A hush descends

In 1997, when Diana, Princess of Wales, died, I went into Central London to witness the outpouring of grief that the UK experienced. London had never been so quiet.

Earlier today, after the Queen’s death yesterday, I went to Buckingham Palace to join thousands of other people who were there to pay their respects, cover the event for the media, watch what was going on, or perhaps catch a glimpse of the new King. It was a sombre affair but unlike 1997, this was a new generation — equipped with their mobile phones, taking selfies and other photos.

Despite the changes between 1997 and 2022, people were still respectful. Many came to lay flowers outside the Palace. I was struck by the diversity: young and old, different ethnic origins, locals and tourists — all united by the Queen’s death.

When I walked along The Mall towards the Palace, I noticed some of the media were quite far from the Palace. I wondered why they weren’t closer. When I got close to the Palace I realised why: there was no mobile phone signal because everyone was sending photos to friends!

The Queen’s husband died last year, about 18 months ago. Prior to her loss, she seemed in good health. Of course, few people knew what her health was really like because public figures don’t reveal ill-health unless it’s unavoidable. However, since Prince Philip died, her deterioration has been noticeable. They were married for 73 years — and the loss of one was bound to take its toll on the other.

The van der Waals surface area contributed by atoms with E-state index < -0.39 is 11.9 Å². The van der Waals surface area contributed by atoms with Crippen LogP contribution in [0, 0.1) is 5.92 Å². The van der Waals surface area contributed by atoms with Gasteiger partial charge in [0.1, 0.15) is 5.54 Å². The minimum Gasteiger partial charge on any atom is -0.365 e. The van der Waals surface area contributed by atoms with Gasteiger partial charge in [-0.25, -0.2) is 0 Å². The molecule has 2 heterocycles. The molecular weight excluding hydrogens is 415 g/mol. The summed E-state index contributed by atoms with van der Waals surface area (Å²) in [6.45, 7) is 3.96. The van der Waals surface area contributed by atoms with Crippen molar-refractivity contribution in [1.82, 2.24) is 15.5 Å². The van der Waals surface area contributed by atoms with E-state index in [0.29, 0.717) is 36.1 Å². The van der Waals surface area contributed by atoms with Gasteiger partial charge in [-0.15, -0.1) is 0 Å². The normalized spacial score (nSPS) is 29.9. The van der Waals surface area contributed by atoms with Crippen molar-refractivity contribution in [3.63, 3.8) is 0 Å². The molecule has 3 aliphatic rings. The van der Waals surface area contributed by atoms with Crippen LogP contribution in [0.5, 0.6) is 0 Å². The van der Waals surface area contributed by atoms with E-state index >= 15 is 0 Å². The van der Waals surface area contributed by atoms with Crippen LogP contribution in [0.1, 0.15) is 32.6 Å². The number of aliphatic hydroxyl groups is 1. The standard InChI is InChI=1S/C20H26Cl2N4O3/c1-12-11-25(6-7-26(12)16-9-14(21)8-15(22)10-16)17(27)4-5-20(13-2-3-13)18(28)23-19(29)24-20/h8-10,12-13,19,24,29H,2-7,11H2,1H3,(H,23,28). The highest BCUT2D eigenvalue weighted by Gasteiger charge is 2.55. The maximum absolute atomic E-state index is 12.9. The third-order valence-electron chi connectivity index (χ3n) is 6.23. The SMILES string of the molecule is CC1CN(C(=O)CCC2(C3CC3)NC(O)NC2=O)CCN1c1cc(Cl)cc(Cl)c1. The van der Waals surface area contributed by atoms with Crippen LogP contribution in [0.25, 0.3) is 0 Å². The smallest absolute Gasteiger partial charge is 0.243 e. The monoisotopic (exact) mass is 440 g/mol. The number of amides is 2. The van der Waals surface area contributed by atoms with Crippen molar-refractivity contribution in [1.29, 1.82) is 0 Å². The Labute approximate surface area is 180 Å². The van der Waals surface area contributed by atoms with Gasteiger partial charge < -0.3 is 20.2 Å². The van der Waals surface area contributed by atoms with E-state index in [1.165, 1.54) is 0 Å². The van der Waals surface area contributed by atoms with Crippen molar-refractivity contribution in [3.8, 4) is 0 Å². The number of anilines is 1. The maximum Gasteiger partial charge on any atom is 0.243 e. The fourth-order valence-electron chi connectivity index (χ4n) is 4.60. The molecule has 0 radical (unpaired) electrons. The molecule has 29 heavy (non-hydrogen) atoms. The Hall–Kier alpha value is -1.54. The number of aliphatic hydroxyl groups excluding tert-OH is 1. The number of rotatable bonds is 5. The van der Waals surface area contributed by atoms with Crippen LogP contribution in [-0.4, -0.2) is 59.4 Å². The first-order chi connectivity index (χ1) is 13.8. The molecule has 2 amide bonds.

The media were everywhere. I was fascinated how bare the setup was for some reporters. There was usually a camera operator and presenter. However, sometimes, I saw a lone presenter with their mobile phone on a tripod and lamp to illuminate their face. For the large media broadcasters, there were marquees set up, facing the Palace. Many reporters followed the “Zoom dress code”: smart on top, jeans/trainers on the lower half! (I saw later, at home, that Channel 4, a British TV channel, were broadcasting from one of the large tents.)

As I started making my way back to the tube station, the police started clearing the centre of The Mall, asking people to walk on the pavements. I wondered what was going on. Before I had time to think, the new King, Charles, and Camilla, the Queen Consort, came by in their car! It all happened so quickly but I did get a photo. That was lucky.

When I got home, I heard the King’s first speech. In it, he announced there would be a new Prince and Princess of Wales and that his wife would be known as the Queen Consort. This took me back to 1997. If Prince Charles and Diana had remained married (a big if), she would now be Queen — such are the vicissitudes of life.

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